President Barack Obama says his 787-billion-dollar stimulus bill will save or create 3 to 4 million jobs, but how fast that will happen isn't really clear, but what is clear is many people are without jobs right now.
Colorado’s unemployment rate is sitting at 6.1 percent, Mesa County at 4.6 as of December. While our rate is low, many people are looking for jobs or struggling to keep the hours they have and for those folks it's important to know your rights.
Randy Vanconett has run Accurate Construction and Excavations for 16 years and he's done it successfully but recently he had to do something he's never done before, layoff employees. Vanconett says, "In this economy it finally came to a point where we did have to do it and wow was it tough."
But Vanconett didn't just say “that's it you're out of a job”, instead he did what's called a job-attached layoff so they could still collect unemployment.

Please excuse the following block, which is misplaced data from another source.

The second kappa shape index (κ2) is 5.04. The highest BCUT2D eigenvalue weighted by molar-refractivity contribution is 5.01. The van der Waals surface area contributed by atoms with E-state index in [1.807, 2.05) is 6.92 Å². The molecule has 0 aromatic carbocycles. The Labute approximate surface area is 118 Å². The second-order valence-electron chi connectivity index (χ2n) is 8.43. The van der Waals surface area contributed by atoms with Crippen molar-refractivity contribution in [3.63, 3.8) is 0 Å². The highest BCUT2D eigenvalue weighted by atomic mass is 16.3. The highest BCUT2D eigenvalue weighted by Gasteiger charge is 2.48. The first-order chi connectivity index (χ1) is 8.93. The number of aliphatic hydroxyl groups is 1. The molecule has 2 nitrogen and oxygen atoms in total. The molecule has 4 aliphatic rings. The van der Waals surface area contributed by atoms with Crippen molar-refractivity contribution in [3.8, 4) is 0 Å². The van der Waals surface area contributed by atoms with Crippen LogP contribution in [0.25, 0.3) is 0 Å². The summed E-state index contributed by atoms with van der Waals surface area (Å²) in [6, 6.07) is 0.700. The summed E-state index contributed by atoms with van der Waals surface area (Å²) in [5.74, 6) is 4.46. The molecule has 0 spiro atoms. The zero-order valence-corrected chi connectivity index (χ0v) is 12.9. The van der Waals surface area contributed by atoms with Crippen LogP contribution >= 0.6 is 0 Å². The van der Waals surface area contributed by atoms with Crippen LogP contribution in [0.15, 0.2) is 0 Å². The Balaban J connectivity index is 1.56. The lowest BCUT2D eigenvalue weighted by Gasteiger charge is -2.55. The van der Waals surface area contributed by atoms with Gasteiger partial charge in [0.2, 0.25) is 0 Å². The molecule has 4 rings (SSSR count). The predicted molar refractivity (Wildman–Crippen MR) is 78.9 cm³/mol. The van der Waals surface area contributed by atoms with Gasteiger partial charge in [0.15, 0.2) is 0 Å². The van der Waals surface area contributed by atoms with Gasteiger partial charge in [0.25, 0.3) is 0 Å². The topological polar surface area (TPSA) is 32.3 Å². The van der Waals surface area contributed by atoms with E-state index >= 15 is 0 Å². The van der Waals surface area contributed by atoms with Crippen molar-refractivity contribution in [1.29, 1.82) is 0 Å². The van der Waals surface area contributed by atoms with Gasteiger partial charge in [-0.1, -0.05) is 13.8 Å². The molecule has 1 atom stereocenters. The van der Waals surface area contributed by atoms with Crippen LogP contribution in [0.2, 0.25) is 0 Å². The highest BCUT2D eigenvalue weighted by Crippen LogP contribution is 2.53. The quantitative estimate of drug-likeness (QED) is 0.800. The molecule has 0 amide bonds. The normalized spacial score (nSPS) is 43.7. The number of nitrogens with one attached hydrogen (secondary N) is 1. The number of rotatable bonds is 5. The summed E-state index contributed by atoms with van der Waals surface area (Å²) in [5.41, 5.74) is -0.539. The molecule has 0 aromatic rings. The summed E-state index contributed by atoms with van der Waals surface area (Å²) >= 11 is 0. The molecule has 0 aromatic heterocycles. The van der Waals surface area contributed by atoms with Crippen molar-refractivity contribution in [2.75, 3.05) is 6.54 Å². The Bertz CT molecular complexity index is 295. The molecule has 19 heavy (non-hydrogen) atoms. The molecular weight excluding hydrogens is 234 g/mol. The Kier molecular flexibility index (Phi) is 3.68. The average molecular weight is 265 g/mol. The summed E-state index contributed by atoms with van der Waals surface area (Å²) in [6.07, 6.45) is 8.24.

He kept them on his payroll and called them when he had work, “that way if we had projects that came up during that lay off we could use them and we did." Things are looking up for Accurate employees, they are all back on the job.
But others in the Grand Valley are struggling; they are still working, but hours and pay have been cut back. Betty Bechtel with Bechtel and Santos, a local law firm specializing in employment law says, "an employee can still have a job and yet be partially unemployed and collect unemployment while they're working." That employee must be working less than 32–hours a week and be earning less than 60–percent of their weekly benefits. You find your weekly benefit amount by taking your two highest earning quarters within the last year and averaging them out. Bechtel says, "the maximum benefit that someone can get right now is $475 a week, so if your earning more than that, then you are not going to qualify."
Betchel says if your unemployment is not job attached and you need the benefits you must prove you're willing and able to work.